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Updated Framework Guidelines for Energy Efficiency Standards in Buildings - United Nations Economic Commission for Europe (UNECE)

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The Joint Task Force on Energy Efficiency Standards in Buildings of the Group of Experts on Energy Efficiency was established in 2015 by the Committee on Sustainable Energy and the Committee on Urban Development, Housing and Land Management for 2016–2017 with a possibility of extension. Its mandate was extended for the period of 2018–2019, and further for the period of 2020–2021 with a possibility of extension.

 

The Joint Task Force on Energy Efficiency Standards in Buildings developed the Framework Guidelines for Energy Efficiency Standards in Buildings (ECE/ENERGY/GE.6/2017/4), and in 2017 the Committee on Sustainable Energy and the Committee on Urban Development, Housing and Land Management endorsed the document.

 

To deploy the Framework Guidelines for Energy Efficiency Standards in Buildings and to set in motion the process of setting up international centres of excellence and a consortium of educational and research institutions, and thereby to accelerate transformation of the world’s building stock, the United Nations Economic Commission for Europe launched a programme on high-performance buildings.The United Nations Economic Commission for Europe continues to maintain the Framework Guidelines for Energy Efficiency Standards in Buildings and keep them updated.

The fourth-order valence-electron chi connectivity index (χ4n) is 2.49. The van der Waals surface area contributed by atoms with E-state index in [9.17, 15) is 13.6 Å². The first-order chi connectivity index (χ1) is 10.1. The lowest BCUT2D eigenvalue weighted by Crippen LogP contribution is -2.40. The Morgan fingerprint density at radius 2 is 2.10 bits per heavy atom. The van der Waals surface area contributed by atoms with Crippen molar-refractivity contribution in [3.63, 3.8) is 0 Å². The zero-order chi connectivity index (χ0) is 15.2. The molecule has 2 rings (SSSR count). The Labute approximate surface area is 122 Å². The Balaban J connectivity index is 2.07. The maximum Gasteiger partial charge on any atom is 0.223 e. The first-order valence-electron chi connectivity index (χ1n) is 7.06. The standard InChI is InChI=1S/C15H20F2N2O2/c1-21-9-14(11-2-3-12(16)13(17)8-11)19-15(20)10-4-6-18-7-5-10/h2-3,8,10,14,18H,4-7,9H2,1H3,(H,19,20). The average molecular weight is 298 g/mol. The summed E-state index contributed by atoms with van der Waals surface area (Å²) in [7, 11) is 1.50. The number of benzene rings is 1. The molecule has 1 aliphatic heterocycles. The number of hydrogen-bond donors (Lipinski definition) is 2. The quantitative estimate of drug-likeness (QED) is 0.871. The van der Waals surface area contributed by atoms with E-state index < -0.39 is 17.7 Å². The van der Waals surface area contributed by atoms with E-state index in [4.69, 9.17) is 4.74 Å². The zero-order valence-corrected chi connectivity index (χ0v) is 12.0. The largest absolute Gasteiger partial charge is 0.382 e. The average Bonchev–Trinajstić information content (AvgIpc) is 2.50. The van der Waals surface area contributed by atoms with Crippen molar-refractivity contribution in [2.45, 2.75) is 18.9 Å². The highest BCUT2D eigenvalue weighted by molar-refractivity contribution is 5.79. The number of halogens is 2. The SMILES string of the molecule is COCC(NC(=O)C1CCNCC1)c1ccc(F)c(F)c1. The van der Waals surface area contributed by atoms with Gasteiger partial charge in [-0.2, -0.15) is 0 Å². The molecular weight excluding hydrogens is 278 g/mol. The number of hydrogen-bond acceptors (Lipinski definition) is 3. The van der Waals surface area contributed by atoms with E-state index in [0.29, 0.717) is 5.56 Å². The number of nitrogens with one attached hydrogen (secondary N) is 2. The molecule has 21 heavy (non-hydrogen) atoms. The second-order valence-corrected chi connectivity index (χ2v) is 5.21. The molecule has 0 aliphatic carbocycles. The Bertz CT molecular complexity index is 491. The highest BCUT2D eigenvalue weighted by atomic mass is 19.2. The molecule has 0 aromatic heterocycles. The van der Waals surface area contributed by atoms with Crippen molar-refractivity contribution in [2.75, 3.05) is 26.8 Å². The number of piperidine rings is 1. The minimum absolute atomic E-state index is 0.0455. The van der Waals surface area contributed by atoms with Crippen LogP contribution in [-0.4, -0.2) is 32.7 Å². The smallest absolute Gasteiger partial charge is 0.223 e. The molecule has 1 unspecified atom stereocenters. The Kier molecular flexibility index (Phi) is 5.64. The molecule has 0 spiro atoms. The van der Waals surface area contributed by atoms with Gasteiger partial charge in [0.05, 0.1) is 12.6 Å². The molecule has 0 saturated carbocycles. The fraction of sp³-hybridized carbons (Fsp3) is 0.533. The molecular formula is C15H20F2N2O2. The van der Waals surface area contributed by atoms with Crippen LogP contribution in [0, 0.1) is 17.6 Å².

In view of this, the Work Plan of the Group of Experts on Energy Efficiency for 2020–2021 (ECE/ENERGY/2019/8) set the objective to further review and update the document, as needed. The related 21-day review process was organized involving the expert community ofthe Group of Experts on Energy Efficiency. This document contains the revised Framework Guidelines for Energy Efficiency Standards in Buildings, improved as deemed necessary.

 

Buildings are central to meeting the sustainability challenge. In the developed world, buildings consume over 70 percent of the electrical power generated and 40 percent of primary energy and are responsible for 40 percent of carbon dioxide emissions from related fuel combustion. While developing countries will need to accommodate 2.4 billion new urban residents by 2050, in Europe 75-90 percent of buildings standing today are expected to remain in use in 2050.

 

Renewable energy technology alone cannot meet those requirements, despite recent improvements. The energy performance of buildings must be managed, but the capability to meet this challenge is in place.

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